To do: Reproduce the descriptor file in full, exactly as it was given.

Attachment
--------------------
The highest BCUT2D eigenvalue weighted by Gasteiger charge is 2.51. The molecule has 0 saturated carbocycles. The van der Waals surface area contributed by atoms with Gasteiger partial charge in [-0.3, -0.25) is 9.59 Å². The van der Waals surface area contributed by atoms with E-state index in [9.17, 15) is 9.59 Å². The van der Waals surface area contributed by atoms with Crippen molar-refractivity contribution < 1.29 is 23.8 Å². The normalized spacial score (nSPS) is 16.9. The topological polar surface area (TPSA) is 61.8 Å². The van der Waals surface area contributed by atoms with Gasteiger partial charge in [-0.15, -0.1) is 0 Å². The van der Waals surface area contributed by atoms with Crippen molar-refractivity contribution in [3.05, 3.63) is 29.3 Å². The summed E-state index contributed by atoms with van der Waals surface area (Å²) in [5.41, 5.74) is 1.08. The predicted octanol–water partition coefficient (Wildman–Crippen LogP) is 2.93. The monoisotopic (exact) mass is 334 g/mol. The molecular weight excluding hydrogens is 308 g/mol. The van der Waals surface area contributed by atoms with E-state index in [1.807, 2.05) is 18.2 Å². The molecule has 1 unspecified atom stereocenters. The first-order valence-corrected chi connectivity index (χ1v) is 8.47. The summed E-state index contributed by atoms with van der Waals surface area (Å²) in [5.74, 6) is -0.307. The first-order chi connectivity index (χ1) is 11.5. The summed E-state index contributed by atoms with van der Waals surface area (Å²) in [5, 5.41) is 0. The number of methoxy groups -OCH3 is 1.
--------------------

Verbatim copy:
The highest BCUT2D eigenvalue weighted by Gasteiger charge is 2.51. The molecule has 0 saturated carbocycles. The van der Waals surface area contributed by atoms with Gasteiger partial charge in [-0.3, -0.25) is 9.59 Å². The van der Waals surface area contributed by atoms with E-state index in [9.17, 15) is 9.59 Å². The van der Waals surface area contributed by atoms with Crippen molar-refractivity contribution < 1.29 is 23.8 Å². The normalized spacial score (nSPS) is 16.9. The topological polar surface area (TPSA) is 61.8 Å². The van der Waals surface area contributed by atoms with Gasteiger partial charge in [-0.15, -0.1) is 0 Å². The van der Waals surface area contributed by atoms with Crippen molar-refractivity contribution in [3.05, 3.63) is 29.3 Å². The summed E-state index contributed by atoms with van der Waals surface area (Å²) in [5.41, 5.74) is 1.08. The predicted octanol–water partition coefficient (Wildman–Crippen LogP) is 2.93. The monoisotopic (exact) mass is 334 g/mol. The molecular weight excluding hydrogens is 308 g/mol. The van der Waals surface area contributed by atoms with E-state index in [1.807, 2.05) is 18.2 Å². The molecule has 1 unspecified atom stereocenters. The first-order valence-corrected chi connectivity index (χ1v) is 8.47. The summed E-state index contributed by atoms with van der Waals surface area (Å²) in [5.74, 6) is -0.307. The first-order chi connectivity index (χ1) is 11.5. The summed E-state index contributed by atoms with van der Waals surface area (Å²) in [5, 5.41) is 0. The number of methoxy groups -OCH3 is 1.